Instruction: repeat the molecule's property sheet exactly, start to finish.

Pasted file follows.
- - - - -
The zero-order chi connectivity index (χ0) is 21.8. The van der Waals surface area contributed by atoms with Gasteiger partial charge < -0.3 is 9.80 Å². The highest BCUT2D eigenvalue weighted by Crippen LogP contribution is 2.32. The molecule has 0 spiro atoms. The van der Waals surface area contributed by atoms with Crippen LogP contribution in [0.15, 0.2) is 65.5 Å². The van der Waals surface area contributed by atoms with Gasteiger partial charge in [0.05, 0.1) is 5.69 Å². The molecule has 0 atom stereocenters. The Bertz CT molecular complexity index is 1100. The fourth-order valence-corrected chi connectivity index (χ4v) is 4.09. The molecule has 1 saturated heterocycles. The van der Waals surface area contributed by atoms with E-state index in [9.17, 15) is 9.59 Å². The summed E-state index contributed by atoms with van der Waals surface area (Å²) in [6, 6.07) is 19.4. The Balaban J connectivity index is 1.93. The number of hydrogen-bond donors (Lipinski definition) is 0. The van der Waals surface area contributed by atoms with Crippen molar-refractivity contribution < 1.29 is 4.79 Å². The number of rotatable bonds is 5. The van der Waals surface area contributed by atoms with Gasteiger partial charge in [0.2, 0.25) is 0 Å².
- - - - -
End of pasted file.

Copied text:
The zero-order chi connectivity index (χ0) is 21.8. The van der Waals surface area contributed by atoms with Gasteiger partial charge < -0.3 is 9.80 Å². The highest BCUT2D eigenvalue weighted by Crippen LogP contribution is 2.32. The molecule has 0 spiro atoms. The van der Waals surface area contributed by atoms with Crippen LogP contribution in [0.15, 0.2) is 65.5 Å². The van der Waals surface area contributed by atoms with Gasteiger partial charge in [0.05, 0.1) is 5.69 Å². The molecule has 0 atom stereocenters. The Bertz CT molecular complexity index is 1100. The fourth-order valence-corrected chi connectivity index (χ4v) is 4.09. The molecule has 1 saturated heterocycles. The van der Waals surface area contributed by atoms with E-state index in [9.17, 15) is 9.59 Å². The summed E-state index contributed by atoms with van der Waals surface area (Å²) in [6, 6.07) is 19.4. The Balaban J connectivity index is 1.93. The number of hydrogen-bond donors (Lipinski definition) is 0. The van der Waals surface area contributed by atoms with Crippen molar-refractivity contribution < 1.29 is 4.79 Å². The number of rotatable bonds is 5. The van der Waals surface area contributed by atoms with Gasteiger partial charge in [0.2, 0.25) is 0 Å².